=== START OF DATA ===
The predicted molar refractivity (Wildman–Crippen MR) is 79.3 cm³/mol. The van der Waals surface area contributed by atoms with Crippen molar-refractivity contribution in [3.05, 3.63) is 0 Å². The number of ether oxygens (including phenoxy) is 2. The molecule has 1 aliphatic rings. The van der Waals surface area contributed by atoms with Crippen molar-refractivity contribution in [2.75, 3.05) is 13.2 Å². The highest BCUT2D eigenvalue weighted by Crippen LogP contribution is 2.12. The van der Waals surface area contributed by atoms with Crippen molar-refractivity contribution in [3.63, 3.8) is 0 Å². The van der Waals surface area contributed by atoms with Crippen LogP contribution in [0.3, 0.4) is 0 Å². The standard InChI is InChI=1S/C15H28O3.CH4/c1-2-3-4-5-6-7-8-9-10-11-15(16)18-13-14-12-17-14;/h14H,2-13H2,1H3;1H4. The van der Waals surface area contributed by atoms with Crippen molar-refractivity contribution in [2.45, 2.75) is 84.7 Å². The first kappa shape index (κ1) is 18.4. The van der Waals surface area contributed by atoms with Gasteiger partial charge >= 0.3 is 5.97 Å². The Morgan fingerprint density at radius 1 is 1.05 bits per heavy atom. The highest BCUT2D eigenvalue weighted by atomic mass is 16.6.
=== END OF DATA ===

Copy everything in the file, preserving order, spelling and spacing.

The predicted molar refractivity (Wildman–Crippen MR) is 79.3 cm³/mol. The van der Waals surface area contributed by atoms with Crippen molar-refractivity contribution in [3.05, 3.63) is 0 Å². The number of ether oxygens (including phenoxy) is 2. The molecule has 1 aliphatic rings. The van der Waals surface area contributed by atoms with Crippen molar-refractivity contribution in [2.75, 3.05) is 13.2 Å². The highest BCUT2D eigenvalue weighted by Crippen LogP contribution is 2.12. The van der Waals surface area contributed by atoms with Crippen molar-refractivity contribution in [3.63, 3.8) is 0 Å². The van der Waals surface area contributed by atoms with Crippen LogP contribution in [0.3, 0.4) is 0 Å². The standard InChI is InChI=1S/C15H28O3.CH4/c1-2-3-4-5-6-7-8-9-10-11-15(16)18-13-14-12-17-14;/h14H,2-13H2,1H3;1H4. The van der Waals surface area contributed by atoms with Crippen molar-refractivity contribution in [2.45, 2.75) is 84.7 Å². The first kappa shape index (κ1) is 18.4. The van der Waals surface area contributed by atoms with Gasteiger partial charge >= 0.3 is 5.97 Å². The Morgan fingerprint density at radius 1 is 1.05 bits per heavy atom. The highest BCUT2D eigenvalue weighted by atomic mass is 16.6.